Oceanographic Signatures and Pressure Monitoring of Seafloor Vertical Deformation in Near-coastal, Shallow Water Areas: A Case Study from Santorini Caldera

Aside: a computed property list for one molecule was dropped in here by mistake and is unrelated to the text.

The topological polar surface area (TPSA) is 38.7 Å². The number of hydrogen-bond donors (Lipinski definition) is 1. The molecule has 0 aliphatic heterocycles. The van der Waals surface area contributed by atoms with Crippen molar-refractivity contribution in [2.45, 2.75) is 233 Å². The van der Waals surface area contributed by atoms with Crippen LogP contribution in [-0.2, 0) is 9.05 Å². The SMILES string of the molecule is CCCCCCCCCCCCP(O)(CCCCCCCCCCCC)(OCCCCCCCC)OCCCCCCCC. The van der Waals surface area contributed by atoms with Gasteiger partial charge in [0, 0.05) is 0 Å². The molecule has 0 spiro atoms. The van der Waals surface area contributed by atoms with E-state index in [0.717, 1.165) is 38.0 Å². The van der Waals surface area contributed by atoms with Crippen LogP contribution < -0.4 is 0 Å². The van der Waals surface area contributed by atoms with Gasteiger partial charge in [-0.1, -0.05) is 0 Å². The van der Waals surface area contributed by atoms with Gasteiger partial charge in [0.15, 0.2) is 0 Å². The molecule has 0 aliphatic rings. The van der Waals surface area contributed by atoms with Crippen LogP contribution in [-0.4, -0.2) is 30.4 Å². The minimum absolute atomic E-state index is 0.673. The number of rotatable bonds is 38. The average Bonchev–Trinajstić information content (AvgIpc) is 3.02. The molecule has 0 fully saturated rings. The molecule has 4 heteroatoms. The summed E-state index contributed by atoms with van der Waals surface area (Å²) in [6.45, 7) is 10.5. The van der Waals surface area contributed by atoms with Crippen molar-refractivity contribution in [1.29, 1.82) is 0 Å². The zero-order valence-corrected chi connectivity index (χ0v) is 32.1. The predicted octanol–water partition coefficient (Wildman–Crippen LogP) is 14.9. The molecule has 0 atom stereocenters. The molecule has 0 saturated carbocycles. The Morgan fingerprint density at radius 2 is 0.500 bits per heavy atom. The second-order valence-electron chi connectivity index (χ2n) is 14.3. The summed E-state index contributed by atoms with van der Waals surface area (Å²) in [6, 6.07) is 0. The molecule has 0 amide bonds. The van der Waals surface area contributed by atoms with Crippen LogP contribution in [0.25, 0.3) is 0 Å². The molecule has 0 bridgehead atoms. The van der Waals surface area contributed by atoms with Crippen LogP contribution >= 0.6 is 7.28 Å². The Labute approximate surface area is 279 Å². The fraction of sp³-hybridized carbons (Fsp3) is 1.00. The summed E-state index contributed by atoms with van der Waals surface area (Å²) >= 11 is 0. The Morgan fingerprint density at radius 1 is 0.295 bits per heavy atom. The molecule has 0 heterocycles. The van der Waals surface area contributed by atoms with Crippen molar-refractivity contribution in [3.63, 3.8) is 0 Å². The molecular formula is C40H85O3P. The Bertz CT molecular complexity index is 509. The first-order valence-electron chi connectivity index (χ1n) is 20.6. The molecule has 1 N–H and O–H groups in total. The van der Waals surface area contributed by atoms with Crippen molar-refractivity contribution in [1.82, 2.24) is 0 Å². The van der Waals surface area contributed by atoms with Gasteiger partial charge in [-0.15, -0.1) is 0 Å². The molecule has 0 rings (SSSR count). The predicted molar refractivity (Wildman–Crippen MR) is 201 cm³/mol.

<p>Bottom pressure, tilt, and seawater physical properties were monitored for a year using two instruments within the immerged Santorini caldera (Greece). Piggybacked on the CALDERA2012 cruise, this geodetic experiment was designed to monitor evolution of the 2011–2012 Santorini unrest. Conducted during a quiescent period, it allowed us to study oceanographic and atmospheric signal in our data series. We observe periodic oceanographic signals associated with tides and seiches that are likely linked to both the caldera and Cretan Basin geometries. In winter, the caldera witnesses sudden cooling events that tilt an instrument towards the Southeast, indicating cold water influx likely originating from a passage into the caldera between Thirasia island and the northern end of Thera island to the northwest. We did not obtain evidence of long-term vertical seafloor deformation from the pressure signal, although it may be masked by instrumental drift. However, tilt data suggest a local seafloor tilt event ∼1/year after the end of the unrest period, which could be consistent with inflation under or near Nea Kameni. Seafloor geodetic data recorded at the bottom of the Santorini caldera illustrate that the oceanographic signature is an important part of the signal, which needs to be considered for monitoring volcanic or geological seafloor deformation in shallow water and/or nearshore areas.</p>